• Shepard and Dark (2012) - Treva Wurmfeld

    Johnny Dark met Sam Shepard in Greenwich Village in the early ‘60s, after one of Shepard’s plays (in which, according to Dark, he filled the small theater with smoke—something that current safety codes would never, ever allow, even for art). Dark was drawn in by the play’s content and found a welcoming friendship with Shepard, who was years away from becoming the angry darling of the theatrical world (much less the Academy Award-nominated star of Terrence Mallick’s DAYS OF HEAVEN). The two began a friendship primarily based on letter-writing; this epistolary relationship lasted, by their own estimation, for “nearly 50 years.” (Drew Taylor, Indiewire, September 28, 2013)

    In Deming, N.M., a silver-haired man touch-types at the keyboard of a far-from-new desktop, chuckling to himself between bong hits, flanked by bookshelves bearing volumes by Tolstoy and Gurdjieff. Meanwhile, on a ranch somewhere around Los Angeles, another fellow pecks at a portable typewriter, transcribing densely lettered blocks of prose from a worn Moleskine notebook. That second guy, weathered and handsome, will look familiar. He is Sam Shepard, one of the best-known living playwrights and also a movie actor of longstanding renown. Johnny Dark, his friend and correspondent of about 50 years and his on-screen conversation partner, is a different story. It would be wrong to say that Mr. Dark never achieved fame, because he makes it very clear that he never sought it. (A.O. Scott, The New York Times, September 24, 2013)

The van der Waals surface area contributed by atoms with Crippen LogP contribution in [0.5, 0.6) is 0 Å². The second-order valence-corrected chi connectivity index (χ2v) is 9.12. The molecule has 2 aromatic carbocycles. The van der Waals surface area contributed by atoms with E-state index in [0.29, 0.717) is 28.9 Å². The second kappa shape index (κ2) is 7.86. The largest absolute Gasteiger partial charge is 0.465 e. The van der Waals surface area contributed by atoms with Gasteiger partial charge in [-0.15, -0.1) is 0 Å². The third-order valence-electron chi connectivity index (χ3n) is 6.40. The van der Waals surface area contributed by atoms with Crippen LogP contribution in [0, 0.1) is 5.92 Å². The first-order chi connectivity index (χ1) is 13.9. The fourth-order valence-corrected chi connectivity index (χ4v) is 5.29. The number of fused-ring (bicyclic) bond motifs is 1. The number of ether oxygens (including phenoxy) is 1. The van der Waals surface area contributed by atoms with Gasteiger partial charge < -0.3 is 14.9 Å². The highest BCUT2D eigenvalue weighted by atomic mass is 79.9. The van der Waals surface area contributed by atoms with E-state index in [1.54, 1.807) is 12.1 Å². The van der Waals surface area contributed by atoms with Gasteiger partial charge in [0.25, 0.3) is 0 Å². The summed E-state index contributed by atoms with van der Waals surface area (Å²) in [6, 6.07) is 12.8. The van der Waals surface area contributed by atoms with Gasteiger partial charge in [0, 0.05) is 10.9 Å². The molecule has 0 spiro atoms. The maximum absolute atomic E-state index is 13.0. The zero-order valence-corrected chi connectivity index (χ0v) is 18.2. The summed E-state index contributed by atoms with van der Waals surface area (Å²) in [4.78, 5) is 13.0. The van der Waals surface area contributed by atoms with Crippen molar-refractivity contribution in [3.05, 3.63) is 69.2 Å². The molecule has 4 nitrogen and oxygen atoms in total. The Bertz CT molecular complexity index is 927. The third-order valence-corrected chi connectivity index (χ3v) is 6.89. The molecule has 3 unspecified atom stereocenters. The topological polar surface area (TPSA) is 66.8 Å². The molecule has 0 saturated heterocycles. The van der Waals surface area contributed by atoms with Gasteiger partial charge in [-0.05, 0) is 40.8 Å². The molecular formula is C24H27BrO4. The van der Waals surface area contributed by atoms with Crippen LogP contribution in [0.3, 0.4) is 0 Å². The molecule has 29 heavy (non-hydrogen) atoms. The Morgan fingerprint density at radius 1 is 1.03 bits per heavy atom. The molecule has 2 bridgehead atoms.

Evidently prompted by a book project compiling letters the two wrote each other through the years, the film benefits greatly from Dark’s near-obsessive archival tendencies … Since the two lived communally for years — Dark’s wife was Shepard’s first wife’s mother, and the two couples lived together with Shepard’s son — the photographic record is especially rich … The home material affords a sideways view of Shepard’s career on stage and screen, but more attention is paid to the personal demons that informed his writing — the alcoholic, critical father; the broken relationships with women; the tendency toward what Shepard describes as “the blues” … Their letters … are full of thoughtful reflections on life and how to live it; both men express astonishment that a seemingly unlikely friendship could be so nourishing … (John DeFore, Hollywood Reporter, November 20, 2012)

    Watching the interplay, the men seem like two curmudgeonly sides of the same coin. Shepard keeps an ancient typewriter close. Dark works on an ’80s-era computer that looks like a museum piece … There are sticking points on what to include and what time to eat dinner … For all the similarities in their thinking — which created the initial bond — they have different charms, though both work well on screen … The film takes us inside Dark’s quiet, orderly life, with his dogs and his kindness equally well known around town. A steady supply of weed takes the edge off any difficulties … Shepard is all edges, talking of the mistakes he’s repeated, the rootlessness he often feels, plucking on his guitar late into the night. (Betsy Sharkey, The LA Times, October 10, 2013)


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